What The Recent Surge In Rates Means For Your Home Purchasing Power
Contrary to what one may have read in the financial tabloids, a houseing market does not recover thanks to Fed-subsidzed REO-to-Rent loans used by the biggest private equity firms to buy up distressed property on the margin, by foreign oligrachs buying Manhattan triplexes sight unseen just to park 'tax-evaded' cash courtesy of the NAR's anti money-laundering exemption, and by foreclosure stuffing from the big banks desperate to subsidze the market higher before the sell into it. The recovery comes from the average consumer, who has disposable income and savings (in a hypothetical scenario of course) and who can buy houses based on a given monthly budget - a budget which must provide a better deal to own than to rent.
The problem with such a budget is that first and foremost its purchasing power is dependent on interest rates, and in an economy in which leverage is everything, rising rates mean a collapse in purchasing power. Here is a glimpse of what has happened to the mortgage rates in the past month alone: from Bloomberg's Jody Shenn:
Wells Fargo & Co., the largest U.S. mortgage lender, is offering 30-year fixed-rate loans at 4.5 percent, according to its website, up from 4.13 percent on June 18 and 3.88 percent on May 22, when comments by Bernanke to lawmakers and the release of the minutes of the last Fed meeting caused bonds to plummet. Freddie Mac’s survey, which is lagging behind the bond slump because it reflects originator responses through yesterday, showed average rates falling to 3.93 percent this week.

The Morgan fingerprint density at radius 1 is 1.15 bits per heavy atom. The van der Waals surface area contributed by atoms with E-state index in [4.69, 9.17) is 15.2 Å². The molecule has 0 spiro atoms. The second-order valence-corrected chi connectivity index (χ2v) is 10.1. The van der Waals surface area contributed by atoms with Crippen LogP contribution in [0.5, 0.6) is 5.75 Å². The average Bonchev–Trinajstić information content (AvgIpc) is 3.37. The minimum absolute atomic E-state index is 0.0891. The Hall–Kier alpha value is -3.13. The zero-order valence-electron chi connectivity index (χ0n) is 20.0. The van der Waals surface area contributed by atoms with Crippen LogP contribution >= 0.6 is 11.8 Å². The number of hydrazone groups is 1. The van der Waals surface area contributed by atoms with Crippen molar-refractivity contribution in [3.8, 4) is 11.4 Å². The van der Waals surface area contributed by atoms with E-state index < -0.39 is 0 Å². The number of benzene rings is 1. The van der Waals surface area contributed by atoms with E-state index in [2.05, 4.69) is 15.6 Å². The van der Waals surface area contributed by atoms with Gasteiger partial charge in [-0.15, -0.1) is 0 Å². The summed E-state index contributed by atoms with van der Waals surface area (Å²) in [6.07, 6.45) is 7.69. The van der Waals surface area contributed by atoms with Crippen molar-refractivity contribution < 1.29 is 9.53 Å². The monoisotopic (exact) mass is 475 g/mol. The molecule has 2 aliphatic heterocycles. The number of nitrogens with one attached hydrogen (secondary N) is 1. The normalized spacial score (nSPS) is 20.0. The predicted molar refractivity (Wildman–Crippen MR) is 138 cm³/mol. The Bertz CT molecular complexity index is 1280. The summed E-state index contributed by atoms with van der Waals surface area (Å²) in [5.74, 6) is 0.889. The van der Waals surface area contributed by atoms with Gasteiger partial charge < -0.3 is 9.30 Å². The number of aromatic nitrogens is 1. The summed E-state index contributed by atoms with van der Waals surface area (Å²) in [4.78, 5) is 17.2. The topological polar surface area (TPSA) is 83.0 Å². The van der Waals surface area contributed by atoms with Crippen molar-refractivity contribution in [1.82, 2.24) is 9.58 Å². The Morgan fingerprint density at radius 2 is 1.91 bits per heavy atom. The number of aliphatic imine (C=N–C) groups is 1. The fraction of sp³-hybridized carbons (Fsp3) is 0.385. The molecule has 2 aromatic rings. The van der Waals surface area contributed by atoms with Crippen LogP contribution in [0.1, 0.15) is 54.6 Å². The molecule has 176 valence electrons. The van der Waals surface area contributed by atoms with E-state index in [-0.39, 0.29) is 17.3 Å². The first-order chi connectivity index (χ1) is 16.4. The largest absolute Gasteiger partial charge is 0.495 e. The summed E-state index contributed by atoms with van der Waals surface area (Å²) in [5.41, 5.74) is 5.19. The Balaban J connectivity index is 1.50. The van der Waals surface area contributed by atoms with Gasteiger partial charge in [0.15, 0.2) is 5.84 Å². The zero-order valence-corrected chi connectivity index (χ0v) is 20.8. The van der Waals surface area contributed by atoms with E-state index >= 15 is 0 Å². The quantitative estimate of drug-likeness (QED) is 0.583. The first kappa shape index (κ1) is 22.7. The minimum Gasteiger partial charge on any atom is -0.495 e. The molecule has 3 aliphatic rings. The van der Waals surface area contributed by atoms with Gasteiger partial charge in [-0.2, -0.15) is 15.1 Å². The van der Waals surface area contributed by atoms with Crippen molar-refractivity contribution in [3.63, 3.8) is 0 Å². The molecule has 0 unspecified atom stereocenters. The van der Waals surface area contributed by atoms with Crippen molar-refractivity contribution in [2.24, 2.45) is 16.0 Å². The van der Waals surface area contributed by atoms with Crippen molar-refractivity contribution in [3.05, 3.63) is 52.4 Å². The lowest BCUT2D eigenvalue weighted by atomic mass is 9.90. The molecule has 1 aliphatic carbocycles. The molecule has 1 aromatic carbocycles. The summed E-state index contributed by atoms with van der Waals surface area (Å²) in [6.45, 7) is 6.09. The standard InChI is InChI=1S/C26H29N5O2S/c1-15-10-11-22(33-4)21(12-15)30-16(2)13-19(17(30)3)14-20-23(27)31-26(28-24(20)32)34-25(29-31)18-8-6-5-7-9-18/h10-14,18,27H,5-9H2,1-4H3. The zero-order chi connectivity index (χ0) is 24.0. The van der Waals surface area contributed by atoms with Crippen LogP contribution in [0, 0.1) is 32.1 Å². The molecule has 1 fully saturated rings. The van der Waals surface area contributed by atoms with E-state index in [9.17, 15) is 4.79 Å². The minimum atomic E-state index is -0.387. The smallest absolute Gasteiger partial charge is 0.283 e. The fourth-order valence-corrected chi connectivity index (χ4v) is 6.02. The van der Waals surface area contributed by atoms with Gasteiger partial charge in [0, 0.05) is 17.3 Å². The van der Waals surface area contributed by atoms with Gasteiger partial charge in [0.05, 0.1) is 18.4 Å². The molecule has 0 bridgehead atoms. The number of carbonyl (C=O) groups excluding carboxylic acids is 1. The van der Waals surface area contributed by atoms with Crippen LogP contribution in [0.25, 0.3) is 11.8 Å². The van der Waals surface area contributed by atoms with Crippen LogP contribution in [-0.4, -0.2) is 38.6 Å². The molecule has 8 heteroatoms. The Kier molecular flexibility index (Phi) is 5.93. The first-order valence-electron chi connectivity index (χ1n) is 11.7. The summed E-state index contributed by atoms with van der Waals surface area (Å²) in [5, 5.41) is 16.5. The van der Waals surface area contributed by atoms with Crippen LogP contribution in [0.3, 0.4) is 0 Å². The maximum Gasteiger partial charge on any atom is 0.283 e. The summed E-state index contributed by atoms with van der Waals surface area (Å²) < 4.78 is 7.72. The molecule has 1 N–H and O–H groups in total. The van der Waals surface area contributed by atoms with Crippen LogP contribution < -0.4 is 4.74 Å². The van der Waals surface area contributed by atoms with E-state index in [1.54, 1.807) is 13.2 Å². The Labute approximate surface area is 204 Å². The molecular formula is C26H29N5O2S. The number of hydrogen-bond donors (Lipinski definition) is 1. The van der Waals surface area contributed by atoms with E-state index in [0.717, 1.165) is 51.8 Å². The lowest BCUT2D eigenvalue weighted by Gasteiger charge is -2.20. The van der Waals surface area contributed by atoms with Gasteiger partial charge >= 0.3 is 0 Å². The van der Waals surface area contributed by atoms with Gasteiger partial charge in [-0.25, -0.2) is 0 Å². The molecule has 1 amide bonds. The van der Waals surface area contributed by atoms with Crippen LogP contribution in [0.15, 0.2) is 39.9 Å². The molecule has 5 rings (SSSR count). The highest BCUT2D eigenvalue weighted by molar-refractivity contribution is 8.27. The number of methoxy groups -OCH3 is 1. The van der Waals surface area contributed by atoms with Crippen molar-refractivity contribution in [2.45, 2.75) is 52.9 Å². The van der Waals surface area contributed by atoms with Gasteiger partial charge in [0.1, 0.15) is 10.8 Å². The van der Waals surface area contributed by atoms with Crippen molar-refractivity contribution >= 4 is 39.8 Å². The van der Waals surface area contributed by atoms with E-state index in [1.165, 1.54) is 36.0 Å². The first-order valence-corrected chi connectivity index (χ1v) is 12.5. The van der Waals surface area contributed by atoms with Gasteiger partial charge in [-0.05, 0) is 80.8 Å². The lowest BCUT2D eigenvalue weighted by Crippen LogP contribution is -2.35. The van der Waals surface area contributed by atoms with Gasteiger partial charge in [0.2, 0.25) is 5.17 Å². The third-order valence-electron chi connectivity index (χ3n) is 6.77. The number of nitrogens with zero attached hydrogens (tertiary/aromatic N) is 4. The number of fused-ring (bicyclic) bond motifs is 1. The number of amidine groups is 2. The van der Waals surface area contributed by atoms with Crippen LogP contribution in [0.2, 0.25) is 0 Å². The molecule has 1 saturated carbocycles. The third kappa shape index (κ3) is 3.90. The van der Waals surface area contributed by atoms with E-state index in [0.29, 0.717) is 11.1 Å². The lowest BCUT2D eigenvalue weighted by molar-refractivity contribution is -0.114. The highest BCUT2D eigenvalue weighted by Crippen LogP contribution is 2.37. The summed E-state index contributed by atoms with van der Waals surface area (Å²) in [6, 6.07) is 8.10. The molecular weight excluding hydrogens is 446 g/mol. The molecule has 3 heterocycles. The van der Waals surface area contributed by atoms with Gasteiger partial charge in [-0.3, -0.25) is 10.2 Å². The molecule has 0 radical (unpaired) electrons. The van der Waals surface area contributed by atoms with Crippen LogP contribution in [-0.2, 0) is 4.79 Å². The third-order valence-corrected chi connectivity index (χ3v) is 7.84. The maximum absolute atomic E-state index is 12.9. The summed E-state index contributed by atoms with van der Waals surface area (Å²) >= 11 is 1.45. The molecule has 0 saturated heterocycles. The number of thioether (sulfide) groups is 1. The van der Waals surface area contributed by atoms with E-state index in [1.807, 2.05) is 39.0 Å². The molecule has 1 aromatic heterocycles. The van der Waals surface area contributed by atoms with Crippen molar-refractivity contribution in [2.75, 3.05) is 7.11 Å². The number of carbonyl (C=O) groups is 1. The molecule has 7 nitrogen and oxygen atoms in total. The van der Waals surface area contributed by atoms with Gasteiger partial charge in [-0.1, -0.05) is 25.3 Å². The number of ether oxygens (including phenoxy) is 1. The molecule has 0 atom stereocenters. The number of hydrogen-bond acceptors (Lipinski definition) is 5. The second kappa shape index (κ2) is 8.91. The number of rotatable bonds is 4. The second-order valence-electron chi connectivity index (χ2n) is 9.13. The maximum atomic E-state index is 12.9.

So in one month, the average 30 year fixed rate mortgage has jumped by over 60 basis points. What does this mean for net purchasing power? Well, as the chart below shows, assuming a $2000/month budget to be spent on amortizing a mortgage (or otherwise spent for rent), it means that suddenly instead of being able to afford a $425K house, the average consumer can buy a $395K house.
This means that, all else equal, housing just sustained a 7% drop in the average equlibrium price based on what buyers can afford.
But assuming the current selloff in rates continues, things are going to get much worse: we may be seeing 5%, 5.5% even 6% and higher mortgages in the immediate future.
It also means that a buyer who could previously afford a $506K house with a $2,000 monthly budget at an interest rate of 2.5% will be able to afford only $316K if and when the average 30 Year fixed hits 6.5%: a 40% drop in affordability based on just a 4% increase in interest rates!
And this is bullish for the economy?
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